The Founder of Quirktastic Shares How She Built The Ultimate Tribe For Alternative Black People

Quirktastic Founder Bryanda Law

Meet the queen of the blerds.

Bryanda Law isn’t your average millennial. On a good day you might find her nerding out about digital design or geeking it up on a discussion about cosplay wigs. Bryanda is the definition of the “free-spirited, quirky black girl”,  and she owns her individuality proudly. So much so that in 2014, she launched a personal blog that evolved into the now niche online platform Quirktastic, a site that offers a safe space for alternative black culture. Bryanda’s passion for an open and diverse digital space for people of color has transformed into a growing digital business that has amassed more than 0.6 million pageviews and mega partnerships with big brands like Aloft Hotels and Colgate. The University of North Carolina, Charlotte graduate is unabashedly creating her own lane on the interwebs and we are all the way here for it. In this interview with BAUCE, Bryanda shares what inspired her to launch Quirktastic and the trials and triumphs she’s faced on her journey thus far as a business woman and creative.

Bryanda, let’s start with a real question. What does it mean to be quirky? How would you define this? 

Bryanda: I would define quirky similar to the dictionary definition of having unexpected traits. With all of the stereotypes of what it means to come from various ethnic backgrounds, I consider people to be quirky if they don’t let these societal expectations define who they are if they don’t agree with it. 

So, what makes you quirky? 

Bryanda: What’s crazy is that when I was growing up, other people considered me quirky before I ever did! People at my school and within my family thought that it was weird that I spent most Saturdays at Hot Topic or going to various alternative rock shows. People have also picked on the way that I talk and how I used to dress. Even nowadays, people see my colorful and vibrant platform and are surprised to meet me in person and see how mellow and laid-back I actually am. What makes me quirky, in my opinion, is my outlook on life. I spent so much time worrying about how I was perceived growing up, but I realize that everyone feels insecure about things. Therefore, I try my best to stay true to how I feel and want I want to do. I act, behave and dress accordingly.

For the people who don’t know, explain how you built Quirktastic. What inspired your brand makeover from Quirky, Brown Love to Quirktastic?

Bryanda: Quirktastic the media outlet actually started as the blog, Quirky, Brown Love in 2014. I started publishing online because I was tired of the narrative that was being told about Black people online. I didn’t see a go-to place online for Black people who considered them quirky, nerdy or alternative, so I decided to create it myself. I decided to rebrand to Quirktastic at the beginning of this year because I felt like the name and new site I designed fit better with my mission. The name “Quirky, Brown Love” didn’t fit with what I was trying to create. I am working on building a hub for all thing quirky, alternative and Black and I feel like the name and website for embodies that. Plus brands didn’t really take the name Quirky, Brown Love seriously. Even though “Quirktastic” definitely sounds quirky and out there, it definitely gets me further with brands than Quirky, Brown Love ever did.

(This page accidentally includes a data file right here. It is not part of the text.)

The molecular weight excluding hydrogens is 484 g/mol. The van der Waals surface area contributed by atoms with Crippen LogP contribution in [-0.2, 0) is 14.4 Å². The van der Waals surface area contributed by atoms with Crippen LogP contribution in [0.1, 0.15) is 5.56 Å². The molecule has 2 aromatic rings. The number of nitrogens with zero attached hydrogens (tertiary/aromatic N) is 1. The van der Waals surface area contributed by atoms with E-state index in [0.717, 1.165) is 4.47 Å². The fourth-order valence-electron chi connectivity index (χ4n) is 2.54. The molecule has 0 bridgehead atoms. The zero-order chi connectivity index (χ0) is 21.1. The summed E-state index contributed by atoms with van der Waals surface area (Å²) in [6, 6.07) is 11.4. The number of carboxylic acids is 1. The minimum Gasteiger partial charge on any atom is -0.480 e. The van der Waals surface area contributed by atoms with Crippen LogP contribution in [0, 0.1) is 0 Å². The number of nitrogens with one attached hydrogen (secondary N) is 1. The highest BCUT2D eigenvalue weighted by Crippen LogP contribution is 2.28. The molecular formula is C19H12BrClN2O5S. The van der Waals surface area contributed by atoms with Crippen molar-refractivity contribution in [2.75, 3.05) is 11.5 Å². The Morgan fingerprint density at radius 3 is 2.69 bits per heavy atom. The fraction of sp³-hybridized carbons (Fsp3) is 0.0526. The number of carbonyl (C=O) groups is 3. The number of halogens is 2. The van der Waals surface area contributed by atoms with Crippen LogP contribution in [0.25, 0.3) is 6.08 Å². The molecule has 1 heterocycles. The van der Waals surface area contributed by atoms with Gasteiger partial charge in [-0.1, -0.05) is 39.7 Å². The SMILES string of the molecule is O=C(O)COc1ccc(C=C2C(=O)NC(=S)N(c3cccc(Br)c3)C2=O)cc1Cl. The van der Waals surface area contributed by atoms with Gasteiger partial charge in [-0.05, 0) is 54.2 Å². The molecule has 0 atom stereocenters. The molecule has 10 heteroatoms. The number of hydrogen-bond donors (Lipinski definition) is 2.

Your new site is beautiful so we are here for the rebrand! Now let’s get serious. What has been your biggest business challenge to date? What has been your biggest win? 

Bryanda: I’d definitely have to say getting my email hacked and having someone falsify information about me to a potential partner. It definitely embarrassed me in front of my staff (that I had literally just hired days before) and put a strain on what could’ve been a great relationship with some amazing members in the Black tech community. In the end, however, it definitely made me more cautious, forced me to boss (or “bauce”) up and helped me build a stronger relationship with my staff. 

As for my ‘biggest” win, I’m not sure that I have one. I’ve been thankful to have several victories throughout these few years, such as working with Venus Williams, attending New York Fashion Week, booking both some amazing national and international clients, and building a trustworthy and reliable staff (for those who have ever tried, building a team before, you know how big of a deal this is). My favorite win, however, has been the success Black businesses have seen from being featured on our holiday gift guide and list for quirky, carefree black women. Receiving emails about how much money they made in sales from being featured has been so inspiring!

Do you believe there are stigmas or stereotypes that exist around “quirky” people? How does your brand seek to combat them?